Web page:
Valuable crops such as coffee and cacao are frequently cultivated under the canopy of tropical forest. Although these crops are frequently cultivated in full sun, shade cultivation provides greater biodiversity value and often creates a higher value product.
High quality Arabica coffee is normally cultivated in the foothills of the Andes, Central America, and southern Brazil, while lower quality Robusta coffee is cultivated in lowlands of Brazil, as well as Vietnam and Indonesia. Brazil is the largest producer in the world, but most cultivation is restricted to the hills of southern Brazil in Minas Gerais, Sao Paolo, and Paraná. Modern coffee cultivation is practiced in full sun, where yields can be higher and damage from the coffee rust fungus (Hemileia vastatrix) may be less. However, full sun coffee may be more susceptible to wind and frost damage, often requires expensive agrochemical inputs, and can lead to soil erosion. Shade coffee, on the other hand, provides biodiversity benefits and may be more sustainable in the long term (see a review of shade coffee in BioScience)[i] Certification programs such as Rainforest Alliance, Bird Friendly, Fair Trade, and Organic seek to recognize the added value of shade coffee production and provide economic and social benefits for coffee producers.
Chocolate is produced from the cocoa plant (Theobroma cacao), native to the Amazon basin, and chocolate drinks were consumed by the Aztecs when Europeans arrived in the New World. Today, most cocoa is cultivated in West Africa in full sun plantations, and commercial chocolate is processed with high quantities of sugar. In the Amazon basin, high quality chocolate varieties are still cultivated in the shade of the rainforest. While coffee is often grown in highlands, cocoa is usually grown in lowlands below 1,000 meters elevation. Similar to coffee, full sun plantations (Forastero variety) can achieve higher yields, but shade cocoa (Criollo variety) develops greater flavor quality and offers biodiversity and pest control benefits[ii]. Also, forest habitats have been found to improve the pollination success of coffee and cocoa plants[iii] (article in NWF). See a review of shade cocoa at World Agroforestry Center and in Ambio.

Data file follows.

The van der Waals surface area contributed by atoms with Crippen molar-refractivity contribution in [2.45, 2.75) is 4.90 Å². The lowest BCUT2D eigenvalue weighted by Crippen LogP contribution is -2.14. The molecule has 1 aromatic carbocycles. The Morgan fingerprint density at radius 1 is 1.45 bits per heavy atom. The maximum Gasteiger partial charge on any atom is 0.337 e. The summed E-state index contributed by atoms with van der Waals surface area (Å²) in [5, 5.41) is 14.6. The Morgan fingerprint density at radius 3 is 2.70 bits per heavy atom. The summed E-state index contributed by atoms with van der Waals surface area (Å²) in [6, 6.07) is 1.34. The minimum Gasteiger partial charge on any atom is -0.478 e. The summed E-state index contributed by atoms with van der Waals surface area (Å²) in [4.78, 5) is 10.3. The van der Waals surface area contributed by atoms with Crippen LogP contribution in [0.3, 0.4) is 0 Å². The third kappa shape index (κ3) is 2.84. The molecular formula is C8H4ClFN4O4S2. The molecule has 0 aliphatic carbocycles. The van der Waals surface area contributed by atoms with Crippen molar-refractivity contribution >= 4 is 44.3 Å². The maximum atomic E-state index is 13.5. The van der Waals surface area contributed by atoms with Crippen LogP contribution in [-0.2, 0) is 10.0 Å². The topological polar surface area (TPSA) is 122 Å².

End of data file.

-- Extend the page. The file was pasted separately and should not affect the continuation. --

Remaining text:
[i] Perfecto, I., Rice, R. A., Greenberg, R., & Van der Voort, M. E. (1996). Shade Coffee: A Disappearing. BioScience, 46(8).
[ii] Rice, R. A., & Greenberg, R. (2000). Cacao cultivation and the conservation of biological diversity. AMBIO: A Journal of the Human Environment, 29(3), 167-173.
[iii] Ricketts, T. H., Daily, G. C., Ehrlich, P. R., & Michener, C. D. (2004). Economic value of tropical forest to coffee production. Proceedings of the National Academy of Sciences of the United States of America, 101(34), 12579-12582.